The digital representation of the game reels could be viewed on a 19-inch Sony Trinitron screen, fairly state of the art for the time. However, just as Bally had introduced an electromechanical machine to a fair amount of skepticism, the unveiling of the world’s first video slot met with its own fair share of skepticism. Not only had all the mechanical elements that practically defined what a slot machine is for the best part of a century disappeared, there weren’t even any actual reels to watch. However, Fortune Coin was smart enough to take a leaf out of Bally’s playbook and kept the mechanical lever, just to give everyone a small bit of solid ground to stand on.
Digital Marvels – Online and On the Go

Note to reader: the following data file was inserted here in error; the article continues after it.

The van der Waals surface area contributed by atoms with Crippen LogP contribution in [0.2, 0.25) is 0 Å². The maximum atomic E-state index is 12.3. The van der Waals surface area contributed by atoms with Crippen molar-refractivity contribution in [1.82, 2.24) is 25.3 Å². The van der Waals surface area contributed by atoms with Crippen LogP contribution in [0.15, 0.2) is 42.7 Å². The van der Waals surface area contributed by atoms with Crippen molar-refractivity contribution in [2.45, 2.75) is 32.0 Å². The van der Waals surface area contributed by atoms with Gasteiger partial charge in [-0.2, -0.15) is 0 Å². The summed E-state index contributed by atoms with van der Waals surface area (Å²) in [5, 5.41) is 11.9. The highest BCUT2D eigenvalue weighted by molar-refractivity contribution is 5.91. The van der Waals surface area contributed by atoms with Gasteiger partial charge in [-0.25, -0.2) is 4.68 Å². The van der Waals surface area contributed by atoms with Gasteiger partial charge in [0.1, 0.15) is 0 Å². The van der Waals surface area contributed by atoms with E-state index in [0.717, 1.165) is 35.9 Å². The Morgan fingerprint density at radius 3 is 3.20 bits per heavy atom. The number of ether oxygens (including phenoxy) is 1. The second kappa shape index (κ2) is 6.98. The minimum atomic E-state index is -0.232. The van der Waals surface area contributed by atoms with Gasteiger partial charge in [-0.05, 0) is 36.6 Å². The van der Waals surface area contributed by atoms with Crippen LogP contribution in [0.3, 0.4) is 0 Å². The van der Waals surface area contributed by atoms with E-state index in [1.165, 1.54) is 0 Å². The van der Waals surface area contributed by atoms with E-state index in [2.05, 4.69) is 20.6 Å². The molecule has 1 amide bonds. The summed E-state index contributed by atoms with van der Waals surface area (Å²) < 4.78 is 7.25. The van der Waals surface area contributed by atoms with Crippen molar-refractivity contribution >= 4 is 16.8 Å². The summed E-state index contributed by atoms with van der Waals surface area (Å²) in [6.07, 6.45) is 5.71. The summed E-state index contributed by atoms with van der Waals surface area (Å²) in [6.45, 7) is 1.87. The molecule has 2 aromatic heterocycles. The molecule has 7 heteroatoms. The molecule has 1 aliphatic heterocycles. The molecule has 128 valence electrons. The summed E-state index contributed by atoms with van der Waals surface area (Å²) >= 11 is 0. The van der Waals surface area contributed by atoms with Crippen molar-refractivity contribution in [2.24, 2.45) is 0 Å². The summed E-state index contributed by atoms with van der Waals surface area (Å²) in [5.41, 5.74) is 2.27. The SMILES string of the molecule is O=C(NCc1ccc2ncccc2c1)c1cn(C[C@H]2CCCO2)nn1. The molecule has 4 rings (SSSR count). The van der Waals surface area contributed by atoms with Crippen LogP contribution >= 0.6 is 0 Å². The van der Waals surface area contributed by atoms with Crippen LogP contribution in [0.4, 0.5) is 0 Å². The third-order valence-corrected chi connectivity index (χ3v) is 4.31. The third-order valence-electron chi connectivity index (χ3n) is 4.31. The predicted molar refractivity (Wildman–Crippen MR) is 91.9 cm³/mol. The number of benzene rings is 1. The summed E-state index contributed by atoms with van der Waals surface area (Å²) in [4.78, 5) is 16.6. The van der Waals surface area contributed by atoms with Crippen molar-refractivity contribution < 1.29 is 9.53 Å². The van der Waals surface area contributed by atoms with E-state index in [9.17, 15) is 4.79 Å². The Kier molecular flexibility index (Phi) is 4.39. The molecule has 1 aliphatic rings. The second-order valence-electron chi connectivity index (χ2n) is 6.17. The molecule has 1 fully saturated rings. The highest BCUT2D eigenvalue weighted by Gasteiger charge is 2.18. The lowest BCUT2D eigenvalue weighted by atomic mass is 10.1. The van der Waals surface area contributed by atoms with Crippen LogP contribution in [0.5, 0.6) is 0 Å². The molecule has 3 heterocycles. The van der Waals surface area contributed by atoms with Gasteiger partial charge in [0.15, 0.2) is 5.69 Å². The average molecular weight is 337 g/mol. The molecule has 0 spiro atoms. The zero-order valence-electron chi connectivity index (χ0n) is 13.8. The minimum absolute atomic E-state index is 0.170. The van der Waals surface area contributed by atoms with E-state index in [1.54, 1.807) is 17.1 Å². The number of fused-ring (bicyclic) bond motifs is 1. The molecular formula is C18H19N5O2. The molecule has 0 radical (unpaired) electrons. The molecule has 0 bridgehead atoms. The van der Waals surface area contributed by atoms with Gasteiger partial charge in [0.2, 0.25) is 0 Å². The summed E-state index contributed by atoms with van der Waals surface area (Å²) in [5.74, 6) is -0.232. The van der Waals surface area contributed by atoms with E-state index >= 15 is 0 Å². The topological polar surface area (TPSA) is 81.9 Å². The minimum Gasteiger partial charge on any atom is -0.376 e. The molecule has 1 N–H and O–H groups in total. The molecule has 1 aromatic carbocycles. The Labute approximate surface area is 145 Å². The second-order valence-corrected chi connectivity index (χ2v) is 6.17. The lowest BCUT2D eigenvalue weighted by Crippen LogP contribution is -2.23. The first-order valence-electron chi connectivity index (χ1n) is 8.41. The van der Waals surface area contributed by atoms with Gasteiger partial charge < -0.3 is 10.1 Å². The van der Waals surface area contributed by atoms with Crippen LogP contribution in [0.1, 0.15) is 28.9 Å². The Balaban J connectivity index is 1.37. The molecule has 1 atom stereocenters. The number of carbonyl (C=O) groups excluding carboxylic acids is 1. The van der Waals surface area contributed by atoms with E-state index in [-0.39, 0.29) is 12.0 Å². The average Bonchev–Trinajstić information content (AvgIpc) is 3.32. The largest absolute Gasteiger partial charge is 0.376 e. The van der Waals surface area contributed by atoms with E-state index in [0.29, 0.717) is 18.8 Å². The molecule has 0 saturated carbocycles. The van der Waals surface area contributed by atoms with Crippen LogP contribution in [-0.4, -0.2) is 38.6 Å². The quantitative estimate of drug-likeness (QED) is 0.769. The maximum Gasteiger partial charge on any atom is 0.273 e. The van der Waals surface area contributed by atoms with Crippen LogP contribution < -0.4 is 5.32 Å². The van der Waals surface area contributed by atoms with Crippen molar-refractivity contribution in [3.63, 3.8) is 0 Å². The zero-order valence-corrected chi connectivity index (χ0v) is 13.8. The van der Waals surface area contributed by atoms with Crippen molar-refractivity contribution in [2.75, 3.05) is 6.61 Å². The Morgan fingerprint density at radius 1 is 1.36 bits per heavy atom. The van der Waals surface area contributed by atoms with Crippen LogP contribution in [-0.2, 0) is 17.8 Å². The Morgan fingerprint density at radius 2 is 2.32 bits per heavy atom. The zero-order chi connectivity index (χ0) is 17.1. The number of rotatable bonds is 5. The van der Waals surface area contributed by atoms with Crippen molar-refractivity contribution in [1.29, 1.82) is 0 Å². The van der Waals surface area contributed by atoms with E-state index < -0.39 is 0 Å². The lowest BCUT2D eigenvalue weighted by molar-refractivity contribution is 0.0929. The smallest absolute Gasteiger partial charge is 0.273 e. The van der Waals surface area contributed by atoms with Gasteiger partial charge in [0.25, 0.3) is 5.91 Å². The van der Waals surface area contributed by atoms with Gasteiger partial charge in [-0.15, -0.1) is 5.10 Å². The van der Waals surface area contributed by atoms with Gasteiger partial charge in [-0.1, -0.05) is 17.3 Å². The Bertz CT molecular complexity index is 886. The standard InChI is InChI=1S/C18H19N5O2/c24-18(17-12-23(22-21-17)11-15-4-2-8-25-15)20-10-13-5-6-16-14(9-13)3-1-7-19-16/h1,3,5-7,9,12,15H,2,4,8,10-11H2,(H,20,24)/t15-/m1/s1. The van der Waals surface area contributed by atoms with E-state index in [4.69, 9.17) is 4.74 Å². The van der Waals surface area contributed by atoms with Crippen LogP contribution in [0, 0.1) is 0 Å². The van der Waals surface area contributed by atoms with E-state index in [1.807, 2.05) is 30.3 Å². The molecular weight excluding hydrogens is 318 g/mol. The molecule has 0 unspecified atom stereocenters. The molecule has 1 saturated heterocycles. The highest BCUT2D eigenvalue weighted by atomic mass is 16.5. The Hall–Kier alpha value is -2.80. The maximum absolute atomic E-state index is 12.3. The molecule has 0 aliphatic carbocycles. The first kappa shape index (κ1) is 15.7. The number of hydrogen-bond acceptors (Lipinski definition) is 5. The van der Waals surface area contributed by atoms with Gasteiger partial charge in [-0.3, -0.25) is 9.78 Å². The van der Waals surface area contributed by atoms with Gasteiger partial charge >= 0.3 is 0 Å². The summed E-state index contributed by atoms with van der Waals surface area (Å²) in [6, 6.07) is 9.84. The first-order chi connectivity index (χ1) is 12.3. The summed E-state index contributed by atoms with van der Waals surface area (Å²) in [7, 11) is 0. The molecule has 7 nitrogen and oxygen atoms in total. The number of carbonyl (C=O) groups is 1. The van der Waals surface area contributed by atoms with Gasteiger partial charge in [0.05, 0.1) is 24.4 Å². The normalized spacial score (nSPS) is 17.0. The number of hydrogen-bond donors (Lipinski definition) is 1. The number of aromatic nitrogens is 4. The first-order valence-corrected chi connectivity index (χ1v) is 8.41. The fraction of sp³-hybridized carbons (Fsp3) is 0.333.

The internet is possibly the greatest modern invention yet and has made a myriad of previously impossible things very much possible. We are now able to communicate with someone halfway around the world in the blink of an eye, live and in real time. Online casinos have made it possible for virtually anyone in the world to experience the excitement of playing pokies online and sheer nature of the virtual realm means that there are no obstacles to how an online slot should look and behave. Playing online exposes us to all sorts of new and exciting ideas including real 3D animation technology, VR (Virtual Reality) enabled slots gaming, and mobile gaming through HTML5 technology, allowing players to enjoy the exact same experience on the go as they would at home on their desktops.